And yet everyday is intolerable, as the poor and weak are trampled on and vilified, and – my bugbear as you’ll have worked out by now – Theresa May getting a free pass because she’s not enough of a cartoon villain, unlike Trump.
    I really wonder what those people on the march yesterday think about the Tories’ ongoing assault on the poor, the weak, the disabled, the unemployed, the poorly-paid, what they think about the Tories’ efforts to destroy the NHS, and what they really think about Brexit. Are they Lexiteer lunatics, or have they bought into the officially sanctioned delusion that Brexit is “the will of the people” that must not been denied – like we’re all being mugged down an alley somewhere but it has officially been decided that we must now accept the mugger’s point of view. Unless these people are genuinely delusional, like so much of the Left, they need to take a long hard look in the mirror and ask what Donald Trump really has to do with the menace posed by their own government.

  22. Andy Worthington says...

    Adam Johannes wrote:

    I find this an odd post. As the mobilisations are precisely about the special relationship between Trump and May, Britain and America, so are targeting our government too, and the rainbow coalition coming together against Trump is implicitly the start of a social force that can challenge the same Islamophobia, anti-migrant and anti-women policies pursued at home. As a demonstration of how things are not detached, Cardiff where I live saw one of the biggest protests in years on Monday night that was explicitly linked with the visit of Theresa May to our city, who was confronted earlier in the afternoon by a smaller protest of around 200 people called at an hours notice as she left our City Hall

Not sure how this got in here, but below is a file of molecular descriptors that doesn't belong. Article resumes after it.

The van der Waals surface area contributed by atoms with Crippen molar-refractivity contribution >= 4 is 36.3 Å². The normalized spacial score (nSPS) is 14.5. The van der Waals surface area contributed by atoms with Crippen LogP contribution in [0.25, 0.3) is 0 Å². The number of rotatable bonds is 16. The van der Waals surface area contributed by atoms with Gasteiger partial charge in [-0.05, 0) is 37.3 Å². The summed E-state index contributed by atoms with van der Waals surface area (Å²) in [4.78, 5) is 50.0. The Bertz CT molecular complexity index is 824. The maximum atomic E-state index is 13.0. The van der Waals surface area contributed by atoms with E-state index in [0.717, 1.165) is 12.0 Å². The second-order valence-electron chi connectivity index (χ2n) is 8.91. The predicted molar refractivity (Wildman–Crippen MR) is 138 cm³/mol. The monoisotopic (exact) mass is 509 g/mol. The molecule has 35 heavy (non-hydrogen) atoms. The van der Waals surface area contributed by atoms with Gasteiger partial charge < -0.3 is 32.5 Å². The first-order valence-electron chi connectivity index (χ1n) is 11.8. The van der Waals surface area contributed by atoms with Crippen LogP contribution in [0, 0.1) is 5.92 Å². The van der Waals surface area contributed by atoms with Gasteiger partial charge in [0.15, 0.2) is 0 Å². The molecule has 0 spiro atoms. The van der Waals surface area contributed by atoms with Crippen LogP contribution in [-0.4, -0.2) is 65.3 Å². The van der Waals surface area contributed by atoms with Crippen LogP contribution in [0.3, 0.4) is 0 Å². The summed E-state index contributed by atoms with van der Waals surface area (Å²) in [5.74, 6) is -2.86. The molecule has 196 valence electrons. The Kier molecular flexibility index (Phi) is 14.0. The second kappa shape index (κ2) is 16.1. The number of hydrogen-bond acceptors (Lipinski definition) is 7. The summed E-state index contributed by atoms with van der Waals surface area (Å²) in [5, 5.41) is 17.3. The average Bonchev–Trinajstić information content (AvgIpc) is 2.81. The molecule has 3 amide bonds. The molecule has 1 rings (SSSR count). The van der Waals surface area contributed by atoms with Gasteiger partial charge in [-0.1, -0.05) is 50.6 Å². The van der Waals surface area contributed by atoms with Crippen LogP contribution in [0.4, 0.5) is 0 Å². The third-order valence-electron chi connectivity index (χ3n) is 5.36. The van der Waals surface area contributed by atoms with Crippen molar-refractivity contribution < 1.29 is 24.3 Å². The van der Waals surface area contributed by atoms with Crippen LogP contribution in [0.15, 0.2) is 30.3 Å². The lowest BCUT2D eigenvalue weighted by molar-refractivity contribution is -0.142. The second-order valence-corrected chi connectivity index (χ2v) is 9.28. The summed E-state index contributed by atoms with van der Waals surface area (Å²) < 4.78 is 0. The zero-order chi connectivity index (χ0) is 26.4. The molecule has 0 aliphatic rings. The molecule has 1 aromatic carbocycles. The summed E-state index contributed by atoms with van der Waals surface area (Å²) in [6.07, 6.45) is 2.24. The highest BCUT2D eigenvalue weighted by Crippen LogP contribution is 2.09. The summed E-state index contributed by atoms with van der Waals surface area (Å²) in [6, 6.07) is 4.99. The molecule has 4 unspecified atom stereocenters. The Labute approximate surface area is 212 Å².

23. Andy Worthington says...

    George Kenneth Berger wrote:

    Not quite Adam. As you forget Leave, which Trump would like as does the Left. That has been largely detached, perhaps lost sight of by many. What is left, various kinds of identity politics as personal reasons for marching? That trend fragmented the left and dangerously weakened solidarity.

  24. Andy Worthington says...

    Yes, I appreciate that Theresa May was being targeted by protests, Adam, but how much of that is because of her perceived relationship with Donald Trump, and how much is because she is in charge of Brexit, and wants to turn us into an offshore tax haven slave economy with a fortress mentality that will have been created specifically to prevent immigration, just like Donald Trump wants? I think the latter is being sidelined or ignored, and even accepted and embraced by those who believe that Brexit is about something other than making the UK very specifically anti-immigrant and isolated. On the video you linked to, one commenter wrote, “She has disgraced the office of P.M. of a nation who fought the greatest war against fascism in history, and arselicked an insane despot that is about to destroy civilization as we know it.” No mention of how she alone, without any reference to Trump, is trying to make the UK into an immigrant-free zone.